While Puerto Rico’s competitive capacity depends mostly on its capacity to innovate, the island faces great challenges in education and infrastructure — areas that require immediate attention to position it favorably against other global economies.
Such were the conclusions offered Wednesday by local public and private sector representatives in response to the results revealed in the 2013-2014 edition of the World Economic Forum’s “Global Competitiveness Report.” Puerto Rico landed in 30th place among 148 countries around the globe, as this media outlet reported.
“For Puerto Rico to advance its global positioning, we must focus and work to close the existing socioeconomic gap and increase our productivity,” said Francisco Montalvo-Fiol, director of the International Competitiveness Institute at the Inter American University, which, along with Puerto Rico 2000, coordinate the information provided to the WEF from local sources.
Puerto Rico fared well in certain key areas that the index measures, such as financial market development (18 out of 148), labor market efficiency (38), innovation (24) and business sophistication (19), placing among the world’s 37 “innovation-driven technologies” according to the report.
“Although the island’s innovation potential helps keep its ranking despite its infrastructure and education challenges, Puerto Rico must embark on a multi-sectoral effort to position itself advantageously in the global level,” said Francisco García, president of Puerto Rico 2000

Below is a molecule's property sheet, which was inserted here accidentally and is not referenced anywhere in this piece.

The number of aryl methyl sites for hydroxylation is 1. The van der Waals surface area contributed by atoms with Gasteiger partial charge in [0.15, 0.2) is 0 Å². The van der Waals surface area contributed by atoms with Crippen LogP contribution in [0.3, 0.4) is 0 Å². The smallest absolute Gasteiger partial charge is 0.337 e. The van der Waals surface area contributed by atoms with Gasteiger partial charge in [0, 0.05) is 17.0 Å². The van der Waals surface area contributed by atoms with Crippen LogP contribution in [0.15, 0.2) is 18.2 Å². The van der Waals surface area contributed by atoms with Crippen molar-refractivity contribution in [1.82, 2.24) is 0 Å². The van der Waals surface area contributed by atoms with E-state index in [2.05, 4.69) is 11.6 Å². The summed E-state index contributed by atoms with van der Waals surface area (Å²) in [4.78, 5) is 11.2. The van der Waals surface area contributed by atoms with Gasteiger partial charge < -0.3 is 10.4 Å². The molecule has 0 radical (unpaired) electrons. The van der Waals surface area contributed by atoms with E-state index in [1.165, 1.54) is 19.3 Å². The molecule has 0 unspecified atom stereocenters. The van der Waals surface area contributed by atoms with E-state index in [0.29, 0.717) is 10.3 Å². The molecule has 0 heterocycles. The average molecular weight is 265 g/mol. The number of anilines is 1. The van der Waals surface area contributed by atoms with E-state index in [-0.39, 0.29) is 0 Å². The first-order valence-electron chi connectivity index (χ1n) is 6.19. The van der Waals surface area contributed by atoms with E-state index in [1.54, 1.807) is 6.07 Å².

This year, the executives surveyed in Puerto Rico indicated strong pessimism in their economic outlook, which is the lowest reported factor for the island (122). Puerto Rico’s economy presents a number of “problematic factors” for doing business, such as inefficient government bureaucracy, restrictive labor regulations, access to financing and insufficient capacity to innovate.
‘If operating costs were factored, P.R. would rank lower’
“Our island has spent years in an economic downturn, receiving the brunt of increases in operating costs, which presents a difficult prospect,” said Puerto Rico Manufacturers Association President Waleska Rivera, reacting to the study’s outcome.
“We’re not surprised that government bureaucracy, restrictive labor regulations and access to finance continue to negatively impact the island’s competitive position,” she said. “The island’s worrisome brain drain is also reflected in the report and the institutional sector continues to show a negative perception (72).”
On the other hand, she said the PRMA is pleased that Puerto Rico’s innovative capacity is presented in the report as one of the elements sustaining the island’s competitive stability in the face of ongoing global economic uncertainty.
“It’s important to note that operating costs are not evaluated in this study. If that were so, we are confident that our position would be much lower on the scale,” she said.
Meanwhile, the government, through the Department of Economic Development and Commerce, expressed satisfaction over the results, saying the goal is to have Puerto Rico hold on to its ranking, or improve it through a structured economic development strategy that addresses they key competitive indicators — infrastructure, macroeconomic environment, and market scope.
“Puerto Rico’s global competitiveness should be a priority for everyone, not just for those who work in government, but for all Puerto Ricans,” Economic Development and Commerce Secretary Alberto Bacó said. “Being competitive translates into benefits for our people and for the local industry. But more importantly, competitiveness is a way of creating jobs and a self-sustaining economy.”